Of course you can use other ratios then 0.8 to 1.2, your drum will set the limits for you! If you tune the reso on a tom 3 times higher than the batter you get a super narrow tuning range of the drum and probably a shitty sound :) Everything between 1:1 and 0.7 : 1.3 will work on most drums (toms to be precise, snaredrums are other animals).

If you want to start easy go to the app store of your choice and install the tunebot app even if you are not using it. You can select your drumsizes there and select what sustain you want (short or long) and it will calculate you the appropriate lug pitches you can use as starting point. If the app says it should result in C3 with XYZ lug pitches and it does not with your drum: welcome to the real life! Shell material, size and heads and other magic ingredients influence the individual results, but you can rely on that the factor will be a constant for your drum with these heads. If you land too low then raise your lug pitches a little bit until you are at your desired C3 or whatever your desired pitch is. Dont forget to write you values down (lug pitches batter and reso and the resulting fundamental of the drum) - you can use this as later reference!

And the best part of it comes now: once you have crunched all this theoretical concepts and used the tunebot or an app for some time you can apply your knowledge to your manual tuning: if you want to equalise the lugs mute the other head and listen to the lug pitches. If these are the same all around, your head is in tune with itself. You can get roughly the same effect by putting the finger of one hand in the middle of the head without pressing on the head - this mutes the fundamental and brings up the lug frequencies.

One practical experience for working with the tunebot: You get better results if you don't clamp it to the rim but move the mic of it to the lug where you hit.
 
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felonious69

Well-known member
That's my next move, I have an example I want to copy.

My knowledge about Motown music is very limited currently, I think about the Jackson 5 and James Jamerson on the bass. If you want, feel free to share an example, I would be glad to listen to it and to expand my knowledge about the great Motown music and their drummers.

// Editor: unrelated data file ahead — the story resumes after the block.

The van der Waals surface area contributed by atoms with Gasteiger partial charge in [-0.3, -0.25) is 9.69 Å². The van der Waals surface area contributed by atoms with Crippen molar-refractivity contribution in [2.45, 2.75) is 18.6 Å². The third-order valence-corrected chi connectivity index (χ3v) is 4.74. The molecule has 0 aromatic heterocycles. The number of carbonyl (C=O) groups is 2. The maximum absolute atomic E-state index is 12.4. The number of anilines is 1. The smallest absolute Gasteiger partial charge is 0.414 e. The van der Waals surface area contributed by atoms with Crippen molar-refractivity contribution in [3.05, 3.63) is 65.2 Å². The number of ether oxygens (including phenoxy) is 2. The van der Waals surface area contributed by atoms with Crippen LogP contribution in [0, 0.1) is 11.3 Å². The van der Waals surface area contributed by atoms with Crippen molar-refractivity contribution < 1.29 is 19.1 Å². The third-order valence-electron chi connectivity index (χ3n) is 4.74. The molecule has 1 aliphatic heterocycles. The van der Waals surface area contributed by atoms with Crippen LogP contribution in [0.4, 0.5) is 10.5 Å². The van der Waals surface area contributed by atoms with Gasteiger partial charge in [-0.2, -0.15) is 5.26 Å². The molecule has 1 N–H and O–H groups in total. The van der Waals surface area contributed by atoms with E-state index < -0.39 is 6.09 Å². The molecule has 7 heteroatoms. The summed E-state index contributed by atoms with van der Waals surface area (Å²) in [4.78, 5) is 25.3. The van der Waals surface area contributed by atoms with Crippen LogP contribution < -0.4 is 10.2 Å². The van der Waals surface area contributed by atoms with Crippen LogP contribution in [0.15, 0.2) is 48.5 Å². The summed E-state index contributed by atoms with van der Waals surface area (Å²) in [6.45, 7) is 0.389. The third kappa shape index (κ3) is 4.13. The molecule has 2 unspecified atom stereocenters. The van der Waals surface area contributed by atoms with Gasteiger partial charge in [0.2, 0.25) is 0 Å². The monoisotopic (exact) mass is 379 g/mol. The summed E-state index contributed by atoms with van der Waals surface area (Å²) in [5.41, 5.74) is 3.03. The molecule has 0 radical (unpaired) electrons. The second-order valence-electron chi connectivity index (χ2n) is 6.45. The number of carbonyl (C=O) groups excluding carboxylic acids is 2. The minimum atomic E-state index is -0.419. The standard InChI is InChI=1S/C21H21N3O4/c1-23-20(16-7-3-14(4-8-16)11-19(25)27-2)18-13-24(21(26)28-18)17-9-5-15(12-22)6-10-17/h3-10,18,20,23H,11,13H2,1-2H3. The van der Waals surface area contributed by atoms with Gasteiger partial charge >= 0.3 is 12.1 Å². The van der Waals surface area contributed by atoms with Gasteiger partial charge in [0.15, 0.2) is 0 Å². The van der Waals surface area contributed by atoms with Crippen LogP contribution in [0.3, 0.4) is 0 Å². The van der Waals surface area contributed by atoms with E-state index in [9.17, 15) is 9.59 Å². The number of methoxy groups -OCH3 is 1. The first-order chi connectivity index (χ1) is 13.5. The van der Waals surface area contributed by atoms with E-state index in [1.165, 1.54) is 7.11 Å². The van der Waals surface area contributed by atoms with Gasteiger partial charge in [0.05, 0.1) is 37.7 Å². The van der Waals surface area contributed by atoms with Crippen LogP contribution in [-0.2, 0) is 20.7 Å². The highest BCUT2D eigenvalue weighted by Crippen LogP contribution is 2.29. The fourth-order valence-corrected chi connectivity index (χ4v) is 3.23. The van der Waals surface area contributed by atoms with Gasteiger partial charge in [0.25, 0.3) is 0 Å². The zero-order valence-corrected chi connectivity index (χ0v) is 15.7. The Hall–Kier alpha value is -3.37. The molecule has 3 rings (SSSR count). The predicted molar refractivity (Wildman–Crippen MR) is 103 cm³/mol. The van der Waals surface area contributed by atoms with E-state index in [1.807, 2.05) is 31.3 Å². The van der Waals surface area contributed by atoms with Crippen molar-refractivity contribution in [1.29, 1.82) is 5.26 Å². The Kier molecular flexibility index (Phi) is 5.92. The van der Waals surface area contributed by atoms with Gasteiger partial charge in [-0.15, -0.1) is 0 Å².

Anybody...were The Commodores considered Motown? Earth, Wind and Fire? Like the guitar and bass guitar in Taste of honey - Boogie Oogie Oogie. Hot chicks jammin' is always...Well, hot chicks jammin'...Cool
 

Lennytoons

Senior Member
Listen to the Temptations, Four Tops, Marvin Gaye, Aretha Franklin, Al Green, The Supremes, Stevie Wonder et all. Lots and lots of examples. Generally, the toms were tuned high. The snare sound is easy to get with an Acrolite or Supraphonic. I use "Here Comes the Bride" for tom spacing but when I do Motown I never use more than two toms. I'm sure others can chime in here to help you out. It's my favorite music...I guess that's whey I'm in a Motown band. One added bonus...there's not a lot of cymbal crashing in most Motown stuff so it helps you build the discipline to not overuse the crash cymbals.
 

felonious69

Well-known member
O'Jays? Barry White? James Brown? (I actually ran into Clyde Stubblefield once... Literally...at an outdoor event in Madison. Didn't know who he was at the time, but apologized to him and we were on our respective ways)
Not EXACTLY sure of Motown classification.
 

KamaK

Platinum Member
Anybody...were The Commodores considered Motown? Earth, Wind and Fire? Like the guitar and bass guitar in Taste of honey - Boogie Oogie Oogie. Hot chicks jammin' is always...Well, hot chicks jammin'...Cool
When someone says Motown to me, I think of the following:

Motown - The label
Motown - The geography of most of Detroit
Motown - The Era (~60-72)
Motown - The Genre... Like Hall and Oats, a heavily inspired facsimile of Motown

I've always thought of EWF as Chicago R&B, or rather, Post-Mowtown R&B.

I love the genre and subgenres Motown inspired though....
 

felonious69

Well-known member
When someone says Motown to me, I think of the following:

Motown - The label
Motown - The geography of most of Detroit
Motown - The Era (~60-72)
Motown - The Genre... Like Hall and Oats, a heavily inspired facsimile of Motown

I've always thought of EWF as Chicago R&B, or rather, Post-Mowtown R&B.

I love the genre and subgenres Motown inspired though....
Yup, I was born in 65, so a lot of that time I was outside playing with a rock and a stick. (Something kids used to do)
 

Auspicious

Well-known member
I started to tune with the lugfrequencies long before I had a tunebot using an app for the iPad. And I remember I had to learn some elementary facts about the physics of a drum that I did not know for the 35 years of drumming before. This is the concept of the DRUM- fundamental and the HEAD lug frequency.

Lets define we talk two headed drums here - if you use concert toms this might only apply in parts...

What is the fundamental note or frequency of a drum? It is the deepest frequency the drum can resonate at (given its actual tuning of the heads). It is also the pitch you hear when the drum is played with a stick. This ist what you aim for when you want to establish intervals between e.g. your toms.

Now this is important: there is one fundamental note/frequency for the drum - it is the same for the batter and reso head! There is no such thing that the batter can resonate higher or lower than the reso - they are on the same fundamental note! This does not mean, that it is not possible to tune batter and reso different - we do this all the time to manipulate the resulting properties of the drum! But whatever you do to your batter and reso - the drum has only one fundamental note that is equal for batter and reso!